Writing Gaia: The Scientific Correspondence of James Lovelock and Lynn Margulis presents a full and annotated collection of theLovelock-Margulis correspondence, totaling 287 discrete items dating from 1970 to 2007. As the astrobiologist David Grinspoon notes in his endorsement for the volume, it makes for “a riveting intellectual journey, spiced with gossip, intellectual feuds, and occasional moments of touching intimacy.” This invaluable register of an enduring scientific partnership shows them both in an instructive light, doing the work of doing science together. Scholars and other interested readers of this volume will be able to study the final record of a lifelong exchange of correspondence between major researchers who are also two of the most extraordinary scientific individuals of the last century.
The idea for this volume originated in 2011, when I visited Margulis’s lab at the University of Massachusetts in Amherst, only to find that she would be delayed for a few days in returning from a trip to Europe. “That’s OK,” she emailed back, or words to that effect: “you can use my office in the meantime, and you’re welcome to look at anything in there.” Before long I came across filing cabinets full of professional correspondence, and within one of them, a thick folder of Lovelock’s letters, which he summarily marched to the Xerox machine. The idea of joining both sides of the correspondence soon presented itself, but Lovelock’s papers turned out to be in flux at that moment. However, by 2017 his library and lab had been acquired by the Science Museum headquartered in South Kensington, London. It was around this time that I learned about the work that French philosopher and historian of science Sébastien Dutreuil was doing on Lovelock’s archives at the Science Museum for his doctoral thesis on the history of Gaia.
That is how our own collaboration began, and in the summer of 2018, we gathered in London to begin piecing the Lovelock-Margulis correspondence together. By August 2019 we had assembled the bulk of that correspondence and begun working on annotations and an encompassing editorial narrative. Now we met at University of Exeter to attend the conference celebrating Lovelock’s one hundredth birthday, “The Future ofGlobal Systems Thinking,” and to draft a prospectus for our volume. A few months later Cambridge University Press accepted our proposal and initiated the complicated negotiations with the estates of Lovelock and Margulis needed to bring such a mass of unpublished and proprietary materials into print.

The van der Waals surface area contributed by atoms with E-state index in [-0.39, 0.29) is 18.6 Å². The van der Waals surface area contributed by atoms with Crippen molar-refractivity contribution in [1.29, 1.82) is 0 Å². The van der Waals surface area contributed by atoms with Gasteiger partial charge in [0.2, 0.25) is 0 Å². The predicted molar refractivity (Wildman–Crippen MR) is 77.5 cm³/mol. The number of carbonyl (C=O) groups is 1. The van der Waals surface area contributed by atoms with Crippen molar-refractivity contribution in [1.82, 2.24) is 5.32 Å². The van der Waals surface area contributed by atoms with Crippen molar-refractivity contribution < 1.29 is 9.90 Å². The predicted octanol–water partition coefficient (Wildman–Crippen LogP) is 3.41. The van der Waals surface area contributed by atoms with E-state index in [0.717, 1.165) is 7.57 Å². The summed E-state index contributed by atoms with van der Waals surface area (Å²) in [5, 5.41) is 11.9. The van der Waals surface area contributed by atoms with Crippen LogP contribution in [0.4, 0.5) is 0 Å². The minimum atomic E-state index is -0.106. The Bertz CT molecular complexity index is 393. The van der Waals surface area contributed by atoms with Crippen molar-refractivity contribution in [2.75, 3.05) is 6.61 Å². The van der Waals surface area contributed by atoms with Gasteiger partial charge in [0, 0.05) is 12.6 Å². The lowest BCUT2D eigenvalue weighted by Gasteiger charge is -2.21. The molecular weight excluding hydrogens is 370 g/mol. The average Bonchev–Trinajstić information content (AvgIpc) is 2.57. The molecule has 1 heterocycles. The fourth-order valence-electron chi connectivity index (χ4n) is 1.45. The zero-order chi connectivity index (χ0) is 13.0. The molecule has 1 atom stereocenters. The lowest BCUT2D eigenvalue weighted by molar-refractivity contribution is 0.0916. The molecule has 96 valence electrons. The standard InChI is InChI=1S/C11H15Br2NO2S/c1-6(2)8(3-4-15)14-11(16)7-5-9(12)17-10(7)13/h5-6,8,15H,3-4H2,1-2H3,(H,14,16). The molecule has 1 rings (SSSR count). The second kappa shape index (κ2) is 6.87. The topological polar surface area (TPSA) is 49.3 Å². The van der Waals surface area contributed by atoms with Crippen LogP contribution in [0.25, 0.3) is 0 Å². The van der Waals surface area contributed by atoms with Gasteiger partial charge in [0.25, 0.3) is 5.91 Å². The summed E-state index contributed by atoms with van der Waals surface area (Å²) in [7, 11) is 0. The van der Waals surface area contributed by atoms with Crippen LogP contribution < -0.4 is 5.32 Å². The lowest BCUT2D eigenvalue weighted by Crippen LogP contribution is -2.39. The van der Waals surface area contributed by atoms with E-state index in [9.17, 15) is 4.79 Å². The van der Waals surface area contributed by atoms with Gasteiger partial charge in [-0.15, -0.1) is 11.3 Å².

With a two-page letter to the editor of the scientific journal Atmospheric Environment published in 1972, the English scientist and inventor James Lovelock (1919-2022) introduced Gaia into the professional literature. Here was a newly recognized hypothetical entity, constituted at the planetary scale by the sum of living beings and the environments with which they interact. Earlier that same year Lovelock and the American evolutionary theorist Lynn Margulis (1938-2011) began to develop an important series of full-length co-authored scientific papers on the Gaia hypothesis.
Lovelock and Margulis suggested that over geological time, contrary to received ideas regarding life’s passivity in the face of environmental change, life on Earth has had a major role in both producing and regulating its own environment. From their home bases in atmospheric chemistry and microbiology, their writing collaboration during the 1970s spanned multiple disciplines and set the course for the gradual progress of Gaia from initial controversy to a broad reception in the Earth and environmental sciences. Their collaboration also initiated a steady correspondence, along with a deep professional and personal relationship, that continued for the next four decades.
Years prior to these developments, James Lovelock quit his salaried position as a researcher at the UK’s National Institute for Medical Research in 1961 and, after remarkable contributions in analytical chemistry, gas chromatography, cryobiology, cell biochemistry, and other fields, established himself as a scientific entrepreneur, consulting for private corporations such as Shell and Hewlett Packard and scientific institutions such as NASA’s Jet Propulsion Laboratory and the US National Oceanic and Atmospheric Administration. Thanks to one of his inventions, the electron capture detector (ECD), in 1972 he was also the first to measure the chlorofluorocarbons determined later that decade to be responsible for the depletion of ozone in the stratosphere.